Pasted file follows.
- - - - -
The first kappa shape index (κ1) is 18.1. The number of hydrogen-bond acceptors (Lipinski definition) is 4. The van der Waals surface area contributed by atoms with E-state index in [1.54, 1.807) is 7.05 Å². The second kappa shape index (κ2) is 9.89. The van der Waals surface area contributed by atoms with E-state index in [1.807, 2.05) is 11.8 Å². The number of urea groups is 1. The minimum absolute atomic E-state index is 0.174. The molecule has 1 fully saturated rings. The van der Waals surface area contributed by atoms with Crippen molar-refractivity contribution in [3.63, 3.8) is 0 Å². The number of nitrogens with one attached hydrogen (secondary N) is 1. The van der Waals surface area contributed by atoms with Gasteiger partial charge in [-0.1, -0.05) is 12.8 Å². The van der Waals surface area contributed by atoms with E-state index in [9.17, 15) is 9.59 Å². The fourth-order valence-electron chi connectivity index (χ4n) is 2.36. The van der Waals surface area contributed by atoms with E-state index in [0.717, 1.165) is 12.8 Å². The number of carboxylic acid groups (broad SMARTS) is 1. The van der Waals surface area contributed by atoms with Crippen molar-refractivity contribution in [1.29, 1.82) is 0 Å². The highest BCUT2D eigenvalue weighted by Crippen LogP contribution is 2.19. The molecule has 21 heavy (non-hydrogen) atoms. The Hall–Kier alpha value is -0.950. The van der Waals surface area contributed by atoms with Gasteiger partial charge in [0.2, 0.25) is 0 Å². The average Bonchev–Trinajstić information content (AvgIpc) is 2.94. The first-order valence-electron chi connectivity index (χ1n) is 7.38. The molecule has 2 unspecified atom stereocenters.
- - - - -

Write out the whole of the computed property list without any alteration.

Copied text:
The first kappa shape index (κ1) is 18.1. The number of hydrogen-bond acceptors (Lipinski definition) is 4. The van der Waals surface area contributed by atoms with E-state index in [1.54, 1.807) is 7.05 Å². The second kappa shape index (κ2) is 9.89. The van der Waals surface area contributed by atoms with E-state index in [1.807, 2.05) is 11.8 Å². The number of urea groups is 1. The minimum absolute atomic E-state index is 0.174. The molecule has 1 fully saturated rings. The van der Waals surface area contributed by atoms with Crippen molar-refractivity contribution in [3.63, 3.8) is 0 Å². The number of nitrogens with one attached hydrogen (secondary N) is 1. The van der Waals surface area contributed by atoms with Gasteiger partial charge in [-0.1, -0.05) is 12.8 Å². The van der Waals surface area contributed by atoms with E-state index in [9.17, 15) is 9.59 Å². The fourth-order valence-electron chi connectivity index (χ4n) is 2.36. The van der Waals surface area contributed by atoms with E-state index in [0.717, 1.165) is 12.8 Å². The number of carboxylic acid groups (broad SMARTS) is 1. The van der Waals surface area contributed by atoms with Crippen molar-refractivity contribution in [1.29, 1.82) is 0 Å². The highest BCUT2D eigenvalue weighted by Crippen LogP contribution is 2.19. The molecule has 21 heavy (non-hydrogen) atoms. The Hall–Kier alpha value is -0.950. The van der Waals surface area contributed by atoms with Gasteiger partial charge in [0.2, 0.25) is 0 Å². The average Bonchev–Trinajstić information content (AvgIpc) is 2.94. The first-order valence-electron chi connectivity index (χ1n) is 7.38. The molecule has 2 unspecified atom stereocenters.